Fiancée, Civil Partner, Family Members
Fiancée applications from outside UK
* As leading immigration lawyers will advise, aside from a spouse application, partners can also apply to join sponsors in the UK, as fiancées.
* The fiancée applications are relatively similar to marriage applications, with the key, obvious difference being that the marriage requires the parties to produce a valid marriage certificate whist the fiancée application does not.
* If you wish to marry within the UK after obtaining a fiancée visa or enter into a Civil Partnership with a UK national and then settle permanently in the country, Rule 290 can be used for your benefit.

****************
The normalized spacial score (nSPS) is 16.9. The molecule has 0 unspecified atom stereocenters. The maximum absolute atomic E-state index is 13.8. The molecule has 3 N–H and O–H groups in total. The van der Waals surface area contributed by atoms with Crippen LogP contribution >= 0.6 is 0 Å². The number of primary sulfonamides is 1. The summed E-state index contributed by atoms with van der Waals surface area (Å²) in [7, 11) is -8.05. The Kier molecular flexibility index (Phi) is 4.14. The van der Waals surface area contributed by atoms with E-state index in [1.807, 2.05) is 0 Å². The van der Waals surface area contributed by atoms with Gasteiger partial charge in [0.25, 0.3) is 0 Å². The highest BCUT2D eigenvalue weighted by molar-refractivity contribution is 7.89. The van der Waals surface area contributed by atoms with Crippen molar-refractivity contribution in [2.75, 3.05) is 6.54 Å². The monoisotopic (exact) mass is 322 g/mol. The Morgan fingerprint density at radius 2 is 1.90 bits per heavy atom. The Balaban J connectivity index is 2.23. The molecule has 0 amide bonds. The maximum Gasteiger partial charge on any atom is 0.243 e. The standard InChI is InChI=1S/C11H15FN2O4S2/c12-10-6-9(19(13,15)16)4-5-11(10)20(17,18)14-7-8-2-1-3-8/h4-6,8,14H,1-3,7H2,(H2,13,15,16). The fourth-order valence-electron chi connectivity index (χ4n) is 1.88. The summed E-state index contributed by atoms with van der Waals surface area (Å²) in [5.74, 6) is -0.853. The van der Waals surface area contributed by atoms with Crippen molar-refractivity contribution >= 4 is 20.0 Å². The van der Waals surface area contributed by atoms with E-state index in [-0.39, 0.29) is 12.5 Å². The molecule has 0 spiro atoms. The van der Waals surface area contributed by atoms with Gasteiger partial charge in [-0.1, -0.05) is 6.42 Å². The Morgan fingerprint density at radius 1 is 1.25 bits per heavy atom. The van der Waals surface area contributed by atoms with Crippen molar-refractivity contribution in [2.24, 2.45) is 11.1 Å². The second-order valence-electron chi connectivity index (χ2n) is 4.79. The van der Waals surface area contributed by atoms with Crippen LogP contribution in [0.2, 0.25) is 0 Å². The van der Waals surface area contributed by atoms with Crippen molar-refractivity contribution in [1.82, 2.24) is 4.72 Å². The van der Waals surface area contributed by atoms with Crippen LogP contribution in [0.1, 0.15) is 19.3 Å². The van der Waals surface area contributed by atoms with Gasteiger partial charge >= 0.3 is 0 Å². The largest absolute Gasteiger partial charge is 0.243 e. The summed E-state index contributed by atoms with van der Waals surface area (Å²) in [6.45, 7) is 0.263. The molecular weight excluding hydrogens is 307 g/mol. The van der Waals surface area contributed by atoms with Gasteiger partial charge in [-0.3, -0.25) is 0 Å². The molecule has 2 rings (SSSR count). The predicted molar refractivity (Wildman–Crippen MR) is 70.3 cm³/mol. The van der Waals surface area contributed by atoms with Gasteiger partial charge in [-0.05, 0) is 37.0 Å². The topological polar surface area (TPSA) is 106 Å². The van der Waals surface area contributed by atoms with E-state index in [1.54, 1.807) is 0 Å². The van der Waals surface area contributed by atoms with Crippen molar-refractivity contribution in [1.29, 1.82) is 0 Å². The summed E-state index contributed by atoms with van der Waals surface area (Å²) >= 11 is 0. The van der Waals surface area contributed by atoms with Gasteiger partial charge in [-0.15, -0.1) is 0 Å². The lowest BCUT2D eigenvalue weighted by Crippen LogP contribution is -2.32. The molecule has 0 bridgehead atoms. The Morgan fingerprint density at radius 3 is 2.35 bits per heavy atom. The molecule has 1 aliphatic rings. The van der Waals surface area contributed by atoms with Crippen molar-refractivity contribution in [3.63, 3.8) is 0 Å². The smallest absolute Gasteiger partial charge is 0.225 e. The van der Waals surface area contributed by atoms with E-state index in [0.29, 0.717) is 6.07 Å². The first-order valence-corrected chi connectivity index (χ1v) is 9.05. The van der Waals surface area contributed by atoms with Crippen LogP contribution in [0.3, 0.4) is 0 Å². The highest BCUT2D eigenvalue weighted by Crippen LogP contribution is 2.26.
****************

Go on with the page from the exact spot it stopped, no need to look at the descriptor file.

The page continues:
* If you want to come to the UK under a fiancée visa to join your UK partner, you can apply to do so if your partner is currently living in the UK and settled here; or returning to the UK with you to live here permanently. Settled in the UK usually requires that they have a British Passport or Indefinite Leave to Remain.
Other requirements include:
* Both partners must be at least 21 years old at the time of the application.
* Both parties must have met one another, but an arranged marriage where they have met is acceptable.
* You plan to marry within 6 months in the UK, which is the validity of the visa.
* You plan to live together permanently after you are married, usually in the United Kingdom.
* Both before and after the marriage, there is an adequate place for you to live, this means that you have some where lawful to live, which is of adequate size.